Navigating the justice system can be particularly challenging for people who face systemic barriers based on race, gender, sexual orientation, mental health, etc. Internship placements provide a unique opportunity for PBSC volunteers to develop skills, empathy and deep understanding of the functioning of the justice system — and to respond to systemic barriers. In Ottawa and Saskatoon, PBSC Program Coordinators identified particular community needs and opportunities that led to the development of two student pro bono internship projects.


          PBSC Program Coordinators in Ottawa worked with the Odawa Native Friendship Centre to develop a unique placement for University of Ottawa volunteers. PBSC volunteer Paula Ethans explains the project:


This is an Odawa project that works with Indigenous accused to help them navigate Ottawa’s courthouse. It aims to reduce the overrepresentation of Indigenous people within Canada’s criminal justice system. When an Indigenous offender is referred to the Indigenous Criminal Courtworker Programme (ICCP) (and wants to participate), the court worker informs them of their rights, responsibilities and options. Then, as part of the diversion program, the ICCP helps to facilitate a healing plan for these individuals in the hopes of avoiding jail time. If the client successfully complete their healing plan, their charge is withdrawn and nothing is on their criminal record.


          During her first month as a volunteer, Paula has been learning the ropes by shadowing Odawa’s court worker, Jennifer Valiquette, sitting in on the new Indigenous Peoples Court, and meeting with criminal lawyer Connie D’Angelo to debrief on legal issues. Eventually Paula will take on a more active role working directly with clients, assisting with reports, and conducting research.  


          Similarly, in Saskatoon, an internship was developed with the Saskatoon Criminal Legal Aid Office at the Mental Health Strategy Court (MHS). The MHS Court operates on a therapeutic model, providing supports and resources such as psychiatric assessment, counselling referral, assistance securing housing, and other connections to community.


          Even though Tristan Campbell is just over a month into her volunteer placement, she has already identified many ways this experience is making a difference. She notes that:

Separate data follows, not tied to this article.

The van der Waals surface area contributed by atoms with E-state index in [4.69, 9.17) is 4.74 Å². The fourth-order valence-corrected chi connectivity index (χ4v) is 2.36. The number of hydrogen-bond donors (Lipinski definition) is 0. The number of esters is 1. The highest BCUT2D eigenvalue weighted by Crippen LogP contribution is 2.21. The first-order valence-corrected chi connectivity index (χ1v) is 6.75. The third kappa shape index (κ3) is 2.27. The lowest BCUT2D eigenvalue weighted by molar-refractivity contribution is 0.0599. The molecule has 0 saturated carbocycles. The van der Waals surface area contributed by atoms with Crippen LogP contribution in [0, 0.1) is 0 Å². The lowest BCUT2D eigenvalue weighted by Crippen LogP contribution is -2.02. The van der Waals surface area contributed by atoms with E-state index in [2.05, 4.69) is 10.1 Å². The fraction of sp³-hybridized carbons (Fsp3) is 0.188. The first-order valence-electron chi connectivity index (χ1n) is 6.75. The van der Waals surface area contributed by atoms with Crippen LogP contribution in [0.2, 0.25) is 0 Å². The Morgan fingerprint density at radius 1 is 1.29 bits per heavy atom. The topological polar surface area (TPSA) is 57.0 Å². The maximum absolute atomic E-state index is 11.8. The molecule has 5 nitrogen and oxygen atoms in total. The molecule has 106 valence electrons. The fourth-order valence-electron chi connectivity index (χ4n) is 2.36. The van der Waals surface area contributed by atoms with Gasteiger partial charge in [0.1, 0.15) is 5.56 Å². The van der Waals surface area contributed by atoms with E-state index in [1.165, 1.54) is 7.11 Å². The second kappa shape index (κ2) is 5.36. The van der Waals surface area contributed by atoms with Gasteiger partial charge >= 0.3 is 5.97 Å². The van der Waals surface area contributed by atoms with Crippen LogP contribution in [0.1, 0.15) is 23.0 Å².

Working with the Legal Aid Mental Health Strategy Court Project has been an experience that has opened my eyes to a different part of the criminal justice system. Not only have I already learned so much, while only being there for such a short time, I have realized how important it is for students to become involved. Because of the workload involved for the lawyer, I feel assisting the lawyer throughout the process at court not only helps the lawyer with a lot of the small things, it shows the clients that there are more support persons there for them. I feel that the clients I have seen have appreciated having more support people there, even if I’m just there to chat with them about everyday things before the lawyer gets to the legal matters.


          PBSC placements in courthouses and other venues where students work directly with clients are very popular with students, support workers and clients, although they are resource intensive to establish and supervise. The experiences of Campbell and Evans thus far demonstrate why the investment is worth it. In our experience, students who request dynamic and responsive projects such as these internships do so because they are committed to affecting positive change within the community.


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